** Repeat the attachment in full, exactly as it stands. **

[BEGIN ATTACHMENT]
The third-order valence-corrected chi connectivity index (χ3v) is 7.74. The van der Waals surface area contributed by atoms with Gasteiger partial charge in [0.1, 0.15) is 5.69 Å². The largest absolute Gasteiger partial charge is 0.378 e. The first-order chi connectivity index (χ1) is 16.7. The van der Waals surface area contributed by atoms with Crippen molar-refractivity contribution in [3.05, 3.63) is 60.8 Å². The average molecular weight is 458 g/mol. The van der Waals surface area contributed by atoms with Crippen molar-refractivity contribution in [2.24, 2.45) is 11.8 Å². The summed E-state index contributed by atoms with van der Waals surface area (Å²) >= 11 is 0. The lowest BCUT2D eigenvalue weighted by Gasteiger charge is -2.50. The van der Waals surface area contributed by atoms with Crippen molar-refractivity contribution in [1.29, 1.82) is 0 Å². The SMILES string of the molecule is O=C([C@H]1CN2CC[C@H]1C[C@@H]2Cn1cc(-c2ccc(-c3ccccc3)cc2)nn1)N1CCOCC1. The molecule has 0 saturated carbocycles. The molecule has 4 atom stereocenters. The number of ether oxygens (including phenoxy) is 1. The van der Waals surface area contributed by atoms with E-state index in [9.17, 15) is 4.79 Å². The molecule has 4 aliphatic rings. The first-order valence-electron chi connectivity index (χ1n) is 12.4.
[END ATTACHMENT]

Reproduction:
The third-order valence-corrected chi connectivity index (χ3v) is 7.74. The van der Waals surface area contributed by atoms with Gasteiger partial charge in [0.1, 0.15) is 5.69 Å². The largest absolute Gasteiger partial charge is 0.378 e. The first-order chi connectivity index (χ1) is 16.7. The van der Waals surface area contributed by atoms with Crippen molar-refractivity contribution in [3.05, 3.63) is 60.8 Å². The average molecular weight is 458 g/mol. The van der Waals surface area contributed by atoms with Crippen molar-refractivity contribution in [2.24, 2.45) is 11.8 Å². The summed E-state index contributed by atoms with van der Waals surface area (Å²) >= 11 is 0. The lowest BCUT2D eigenvalue weighted by Gasteiger charge is -2.50. The van der Waals surface area contributed by atoms with Crippen molar-refractivity contribution in [1.29, 1.82) is 0 Å². The SMILES string of the molecule is O=C([C@H]1CN2CC[C@H]1C[C@@H]2Cn1cc(-c2ccc(-c3ccccc3)cc2)nn1)N1CCOCC1. The molecule has 0 saturated carbocycles. The molecule has 4 atom stereocenters. The number of ether oxygens (including phenoxy) is 1. The van der Waals surface area contributed by atoms with E-state index in [9.17, 15) is 4.79 Å². The molecule has 4 aliphatic rings. The first-order valence-electron chi connectivity index (χ1n) is 12.4.